Archive for the ‘Victoria’ Category

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Day 366 – Last Day of the Year

December 31, 2012

Holiday reading

 

“The aim of art is not to represent the outer reality of things, but the inner significance of things.” (Aristotle)

When I started this photo-project a year ago, I was looking for something creative, something challenging, something inspiring, something that would help me learn and grow. This project ended up being a crash-course in psychology, mindfulness, virtues, art of happiness, art of loving, the art of facing and overcoming one’s fears and anxieties, not to mention a course in photography.

Thank you to everyone who followed me along this project and everyone who inspired me to take better photos and read better books and be a better friend!

Happy New Year!

 

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Day 365 – Beach Drive, Victoria

December 29, 2012

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Day 363 – 2nd Day of Christmas

December 26, 2012

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Day 362 – Merry Christmas!

December 25, 2012

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Day 361 – Merry Christmas – cherry blossoms in Victoria!

December 24, 2012

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Day 2 – Mom’s cake for breakfast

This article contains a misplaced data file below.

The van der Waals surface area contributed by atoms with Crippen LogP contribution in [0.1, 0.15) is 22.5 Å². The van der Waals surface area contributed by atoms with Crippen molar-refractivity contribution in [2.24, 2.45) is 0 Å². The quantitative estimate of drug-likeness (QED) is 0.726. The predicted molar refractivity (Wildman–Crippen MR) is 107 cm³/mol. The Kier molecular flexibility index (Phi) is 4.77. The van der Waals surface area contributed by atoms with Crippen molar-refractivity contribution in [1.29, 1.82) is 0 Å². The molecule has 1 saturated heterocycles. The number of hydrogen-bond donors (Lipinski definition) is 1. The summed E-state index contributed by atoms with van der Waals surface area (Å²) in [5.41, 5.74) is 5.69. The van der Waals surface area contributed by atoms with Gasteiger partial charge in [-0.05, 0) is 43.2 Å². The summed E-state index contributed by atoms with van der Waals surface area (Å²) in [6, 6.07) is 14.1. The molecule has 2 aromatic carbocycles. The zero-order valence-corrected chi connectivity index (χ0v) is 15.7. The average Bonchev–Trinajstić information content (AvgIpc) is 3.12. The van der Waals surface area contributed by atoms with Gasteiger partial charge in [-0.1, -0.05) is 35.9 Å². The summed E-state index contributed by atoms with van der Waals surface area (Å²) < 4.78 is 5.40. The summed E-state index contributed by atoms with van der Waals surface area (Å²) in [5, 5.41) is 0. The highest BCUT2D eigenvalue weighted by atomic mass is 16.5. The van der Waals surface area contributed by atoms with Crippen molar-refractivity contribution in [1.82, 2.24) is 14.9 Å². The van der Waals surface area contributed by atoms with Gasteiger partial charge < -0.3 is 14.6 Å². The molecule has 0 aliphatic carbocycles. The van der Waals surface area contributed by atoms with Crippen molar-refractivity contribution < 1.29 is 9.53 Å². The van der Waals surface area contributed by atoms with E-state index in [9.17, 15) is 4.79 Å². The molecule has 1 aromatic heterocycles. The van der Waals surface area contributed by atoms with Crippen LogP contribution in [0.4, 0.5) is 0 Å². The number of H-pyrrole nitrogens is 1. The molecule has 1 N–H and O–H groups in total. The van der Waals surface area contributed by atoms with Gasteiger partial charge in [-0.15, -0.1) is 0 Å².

January 2, 2012

What I like about this project is a new way of thinking about happiness. What many of us don’t know is that you don’t find happiness, you make it. You stage it, conceptualize it, imagine it, and once you can visualize it, you can think of ways to translate it into an image that can be photographed. It’s not something out there to be uncovered, it’s in you, in your imagination, so just imagine it.

The idea is that when you train yourself to think about happiness at least once a day, every day, you will be strengthening the happiness muscles by default and eventually it will become so natural that you won’t even have to think about, it will just be.

It’s about interpreting your own understanding of happiness, and seeing what it looks like, and trying to show others (if you care to). You may have a picture of a white ceiling because lying in bed under warm blankets on a cold day makes you very happy. Everyone has their own ideas of happiness, and I think sharing that glimpse into your personal relationship with what makes you happy is both incredibly brave and personal, but very moving and inspiring. That’s the reward for taking on the challenge.